A member of the Dublin man’s group and fellow MMA fighter Cian Cowley has also been charged with assault and criminal mischief. In total, McGregor faces three charges of assault and one count of felony criminal mischief.
As a result of the attack and injuries sustained, the UFC has been forced to pull three fights from its Saturday line-up. Both lightweight Michael Chiesa and flyweight Ray Borg were deemed unfit to fight because of facial lacerations and corneal abrasions.
McGregor's teammate Artem Lobov had been pulled from the fight sheet earlier on Thursday because of his own involvement in the incident. It is believed that McGregor had flown to New York because of an altercation between his friend Lobov and lightweight Khabib Nurmagomedov on Tuesday.
The impact of Conor McGregor's actions:— Chamatkar Sandhu (@SandhuMMA) April 6, 2018
-Injuries caused to UFC fighters (Michael Chiesa & Ray Borg) and staff (Reed Harris and colleague).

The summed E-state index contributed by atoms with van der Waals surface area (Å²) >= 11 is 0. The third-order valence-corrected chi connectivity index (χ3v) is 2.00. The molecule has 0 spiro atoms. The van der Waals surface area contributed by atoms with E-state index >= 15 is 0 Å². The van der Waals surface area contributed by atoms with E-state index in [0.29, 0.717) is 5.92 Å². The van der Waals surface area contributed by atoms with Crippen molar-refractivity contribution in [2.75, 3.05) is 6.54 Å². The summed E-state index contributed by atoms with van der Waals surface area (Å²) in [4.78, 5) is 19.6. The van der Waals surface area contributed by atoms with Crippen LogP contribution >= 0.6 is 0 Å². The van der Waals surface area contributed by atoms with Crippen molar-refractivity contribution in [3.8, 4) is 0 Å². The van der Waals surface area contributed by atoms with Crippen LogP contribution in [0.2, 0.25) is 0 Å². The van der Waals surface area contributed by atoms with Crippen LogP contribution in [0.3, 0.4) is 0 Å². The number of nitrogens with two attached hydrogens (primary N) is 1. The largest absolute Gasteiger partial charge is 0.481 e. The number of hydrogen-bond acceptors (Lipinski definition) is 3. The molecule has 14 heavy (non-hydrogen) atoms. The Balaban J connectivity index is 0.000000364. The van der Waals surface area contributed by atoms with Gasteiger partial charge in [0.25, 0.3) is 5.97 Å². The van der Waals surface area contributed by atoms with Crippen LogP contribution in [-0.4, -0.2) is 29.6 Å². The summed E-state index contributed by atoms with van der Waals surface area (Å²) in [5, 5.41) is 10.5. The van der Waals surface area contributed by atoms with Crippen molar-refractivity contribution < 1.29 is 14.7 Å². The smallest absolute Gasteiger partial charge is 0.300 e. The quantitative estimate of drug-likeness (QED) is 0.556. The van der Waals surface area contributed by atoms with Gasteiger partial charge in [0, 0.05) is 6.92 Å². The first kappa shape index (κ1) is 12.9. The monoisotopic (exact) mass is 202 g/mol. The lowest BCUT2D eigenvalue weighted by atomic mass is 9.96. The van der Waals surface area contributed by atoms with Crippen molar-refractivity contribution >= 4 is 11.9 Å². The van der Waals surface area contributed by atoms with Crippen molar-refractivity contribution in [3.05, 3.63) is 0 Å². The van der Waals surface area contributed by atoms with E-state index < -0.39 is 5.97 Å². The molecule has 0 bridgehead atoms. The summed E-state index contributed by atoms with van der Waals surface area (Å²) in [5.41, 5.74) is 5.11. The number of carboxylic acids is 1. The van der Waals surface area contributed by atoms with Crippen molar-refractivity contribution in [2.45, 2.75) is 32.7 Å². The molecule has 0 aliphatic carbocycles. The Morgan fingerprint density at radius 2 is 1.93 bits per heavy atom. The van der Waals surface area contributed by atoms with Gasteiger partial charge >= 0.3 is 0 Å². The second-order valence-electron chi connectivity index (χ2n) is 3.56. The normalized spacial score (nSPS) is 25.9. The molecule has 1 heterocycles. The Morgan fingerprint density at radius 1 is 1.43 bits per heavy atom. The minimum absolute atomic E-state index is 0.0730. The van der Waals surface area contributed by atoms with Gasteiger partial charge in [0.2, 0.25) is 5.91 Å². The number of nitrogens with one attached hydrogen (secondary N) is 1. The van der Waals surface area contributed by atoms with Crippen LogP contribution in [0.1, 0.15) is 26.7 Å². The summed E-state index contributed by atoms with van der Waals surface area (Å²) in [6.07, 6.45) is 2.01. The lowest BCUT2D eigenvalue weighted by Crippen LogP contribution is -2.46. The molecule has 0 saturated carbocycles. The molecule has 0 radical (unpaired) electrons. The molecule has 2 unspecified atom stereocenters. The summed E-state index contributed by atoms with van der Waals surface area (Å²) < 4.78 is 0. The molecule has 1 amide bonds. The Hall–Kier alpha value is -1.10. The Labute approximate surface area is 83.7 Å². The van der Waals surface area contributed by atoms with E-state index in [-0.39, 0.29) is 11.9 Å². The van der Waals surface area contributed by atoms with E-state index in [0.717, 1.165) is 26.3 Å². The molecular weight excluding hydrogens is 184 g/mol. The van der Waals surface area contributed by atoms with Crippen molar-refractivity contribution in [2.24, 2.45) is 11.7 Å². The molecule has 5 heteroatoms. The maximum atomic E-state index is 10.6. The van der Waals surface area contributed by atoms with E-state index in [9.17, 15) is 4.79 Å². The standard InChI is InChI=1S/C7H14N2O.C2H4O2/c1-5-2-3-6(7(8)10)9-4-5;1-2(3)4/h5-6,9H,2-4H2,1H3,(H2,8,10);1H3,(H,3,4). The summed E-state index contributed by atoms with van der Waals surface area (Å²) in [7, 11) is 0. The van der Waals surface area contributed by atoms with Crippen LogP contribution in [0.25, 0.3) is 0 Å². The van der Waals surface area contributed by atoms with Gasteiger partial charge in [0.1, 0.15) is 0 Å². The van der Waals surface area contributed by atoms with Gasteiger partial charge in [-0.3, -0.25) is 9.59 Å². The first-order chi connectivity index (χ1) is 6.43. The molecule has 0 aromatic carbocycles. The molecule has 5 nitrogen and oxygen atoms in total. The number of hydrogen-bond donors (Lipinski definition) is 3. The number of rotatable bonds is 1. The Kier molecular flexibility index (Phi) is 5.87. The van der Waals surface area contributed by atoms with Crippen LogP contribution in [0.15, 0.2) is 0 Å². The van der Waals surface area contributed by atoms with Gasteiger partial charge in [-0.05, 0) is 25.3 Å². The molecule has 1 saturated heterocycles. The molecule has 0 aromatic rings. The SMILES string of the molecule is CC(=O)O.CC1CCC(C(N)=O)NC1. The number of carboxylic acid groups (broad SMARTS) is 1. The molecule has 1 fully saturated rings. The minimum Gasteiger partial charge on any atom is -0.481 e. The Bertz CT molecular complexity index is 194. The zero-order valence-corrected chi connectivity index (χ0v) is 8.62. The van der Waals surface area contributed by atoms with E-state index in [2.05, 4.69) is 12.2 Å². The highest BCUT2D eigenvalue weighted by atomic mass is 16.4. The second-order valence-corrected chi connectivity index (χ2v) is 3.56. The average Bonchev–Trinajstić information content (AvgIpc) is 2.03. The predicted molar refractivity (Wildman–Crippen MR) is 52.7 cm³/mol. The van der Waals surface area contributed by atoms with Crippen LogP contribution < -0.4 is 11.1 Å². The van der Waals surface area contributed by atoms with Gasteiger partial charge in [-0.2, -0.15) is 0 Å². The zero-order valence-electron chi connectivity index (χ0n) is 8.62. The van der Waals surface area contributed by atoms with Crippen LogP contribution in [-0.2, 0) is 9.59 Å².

-3 fights cancelled from #UFC223; Caceres/Lobov, Chiesa/Pettis, Borg/Moreno.
-McGregor charged with multiple counts of assault by the NYPD.
Nurmagomedov is one of two fighters who had been set to contest for McGregor’s lightweight title on Saturday night. It had been announced earlier in the week that as McGregor has not fought within the UFC for two years, the belt would be put up for grabs once again. This revelation is believed to have added to the motive behind the Irishman’s actions on Thursday and he furthered displayed his anger at the announcement.
Already something of a controversial love/hate figure at home and abroad, McGregor looked straight ahead as he was brought from the police station as fans heckled him from outside. Speaking to ESPN on Friday morning, UFC President Dana White claimed that other fighters may sue McGregor, no matter the outcome in court.
Having had a text messages conversation with McGregor, White said that the 29-year-old was not completely apologetic. He said the Irish fighter was "apologetic about the people he wasn't trying to hurt. But he felt the Khabib thing had to be done."